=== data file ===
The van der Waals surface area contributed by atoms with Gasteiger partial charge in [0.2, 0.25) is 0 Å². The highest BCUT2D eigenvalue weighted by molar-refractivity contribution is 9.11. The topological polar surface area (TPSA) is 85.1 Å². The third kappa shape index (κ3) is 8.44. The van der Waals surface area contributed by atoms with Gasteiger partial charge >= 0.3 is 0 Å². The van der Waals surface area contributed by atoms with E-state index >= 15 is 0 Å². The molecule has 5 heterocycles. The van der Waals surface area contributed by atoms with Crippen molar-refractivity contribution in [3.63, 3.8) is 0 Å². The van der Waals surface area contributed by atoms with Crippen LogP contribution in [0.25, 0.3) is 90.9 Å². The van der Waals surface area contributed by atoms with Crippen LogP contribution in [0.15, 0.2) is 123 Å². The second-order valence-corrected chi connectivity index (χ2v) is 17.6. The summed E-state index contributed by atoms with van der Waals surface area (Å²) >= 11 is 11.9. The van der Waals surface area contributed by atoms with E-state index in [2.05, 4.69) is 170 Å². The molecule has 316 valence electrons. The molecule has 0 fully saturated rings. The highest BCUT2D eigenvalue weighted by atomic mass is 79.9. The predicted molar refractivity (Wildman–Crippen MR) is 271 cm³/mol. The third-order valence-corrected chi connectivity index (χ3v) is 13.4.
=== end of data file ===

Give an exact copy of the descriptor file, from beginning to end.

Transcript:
The van der Waals surface area contributed by atoms with Gasteiger partial charge in [0.2, 0.25) is 0 Å². The highest BCUT2D eigenvalue weighted by molar-refractivity contribution is 9.11. The topological polar surface area (TPSA) is 85.1 Å². The third kappa shape index (κ3) is 8.44. The van der Waals surface area contributed by atoms with Gasteiger partial charge >= 0.3 is 0 Å². The van der Waals surface area contributed by atoms with E-state index >= 15 is 0 Å². The molecule has 5 heterocycles. The van der Waals surface area contributed by atoms with Crippen molar-refractivity contribution in [3.63, 3.8) is 0 Å². The van der Waals surface area contributed by atoms with Crippen LogP contribution in [0.25, 0.3) is 90.9 Å². The van der Waals surface area contributed by atoms with Crippen LogP contribution in [0.15, 0.2) is 123 Å². The second-order valence-corrected chi connectivity index (χ2v) is 17.6. The summed E-state index contributed by atoms with van der Waals surface area (Å²) >= 11 is 11.9. The van der Waals surface area contributed by atoms with E-state index in [2.05, 4.69) is 170 Å². The molecule has 316 valence electrons. The molecule has 0 fully saturated rings. The highest BCUT2D eigenvalue weighted by atomic mass is 79.9. The predicted molar refractivity (Wildman–Crippen MR) is 271 cm³/mol. The third-order valence-corrected chi connectivity index (χ3v) is 13.4.